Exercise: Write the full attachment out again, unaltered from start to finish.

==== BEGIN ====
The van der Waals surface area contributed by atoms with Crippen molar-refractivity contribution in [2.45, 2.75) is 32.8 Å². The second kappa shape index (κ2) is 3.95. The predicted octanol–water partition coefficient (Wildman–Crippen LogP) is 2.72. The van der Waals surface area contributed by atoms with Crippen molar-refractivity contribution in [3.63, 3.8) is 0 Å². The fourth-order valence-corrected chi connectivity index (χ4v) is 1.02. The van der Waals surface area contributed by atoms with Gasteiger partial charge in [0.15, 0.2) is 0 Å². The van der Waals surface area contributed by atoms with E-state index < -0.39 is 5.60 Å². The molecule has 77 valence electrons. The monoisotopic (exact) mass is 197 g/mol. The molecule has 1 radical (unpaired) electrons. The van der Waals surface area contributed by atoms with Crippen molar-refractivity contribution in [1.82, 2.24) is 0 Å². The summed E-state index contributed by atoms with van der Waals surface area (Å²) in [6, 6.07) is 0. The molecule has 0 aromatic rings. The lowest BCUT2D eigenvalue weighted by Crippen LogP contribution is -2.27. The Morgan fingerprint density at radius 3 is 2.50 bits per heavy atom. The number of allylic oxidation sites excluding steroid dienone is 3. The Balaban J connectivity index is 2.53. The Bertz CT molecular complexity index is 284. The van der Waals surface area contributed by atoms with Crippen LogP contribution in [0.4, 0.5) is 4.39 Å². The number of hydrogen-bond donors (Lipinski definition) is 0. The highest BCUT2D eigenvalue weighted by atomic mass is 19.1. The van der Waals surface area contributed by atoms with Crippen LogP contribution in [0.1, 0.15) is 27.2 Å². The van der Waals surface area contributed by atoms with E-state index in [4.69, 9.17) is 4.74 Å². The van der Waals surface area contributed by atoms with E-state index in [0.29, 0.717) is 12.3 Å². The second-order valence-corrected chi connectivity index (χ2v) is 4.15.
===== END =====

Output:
The van der Waals surface area contributed by atoms with Crippen molar-refractivity contribution in [2.45, 2.75) is 32.8 Å². The second kappa shape index (κ2) is 3.95. The predicted octanol–water partition coefficient (Wildman–Crippen LogP) is 2.72. The van der Waals surface area contributed by atoms with Crippen molar-refractivity contribution in [3.63, 3.8) is 0 Å². The fourth-order valence-corrected chi connectivity index (χ4v) is 1.02. The van der Waals surface area contributed by atoms with Gasteiger partial charge in [0.15, 0.2) is 0 Å². The van der Waals surface area contributed by atoms with E-state index < -0.39 is 5.60 Å². The molecule has 77 valence electrons. The monoisotopic (exact) mass is 197 g/mol. The molecule has 1 radical (unpaired) electrons. The van der Waals surface area contributed by atoms with Crippen molar-refractivity contribution in [1.82, 2.24) is 0 Å². The summed E-state index contributed by atoms with van der Waals surface area (Å²) in [6, 6.07) is 0. The molecule has 0 aromatic rings. The lowest BCUT2D eigenvalue weighted by Crippen LogP contribution is -2.27. The Morgan fingerprint density at radius 3 is 2.50 bits per heavy atom. The number of allylic oxidation sites excluding steroid dienone is 3. The Balaban J connectivity index is 2.53. The Bertz CT molecular complexity index is 284. The van der Waals surface area contributed by atoms with Crippen LogP contribution in [0.4, 0.5) is 4.39 Å². The number of hydrogen-bond donors (Lipinski definition) is 0. The highest BCUT2D eigenvalue weighted by atomic mass is 19.1. The van der Waals surface area contributed by atoms with Crippen LogP contribution in [0.1, 0.15) is 27.2 Å². The van der Waals surface area contributed by atoms with E-state index in [4.69, 9.17) is 4.74 Å². The van der Waals surface area contributed by atoms with E-state index in [0.29, 0.717) is 12.3 Å². The second-order valence-corrected chi connectivity index (χ2v) is 4.15.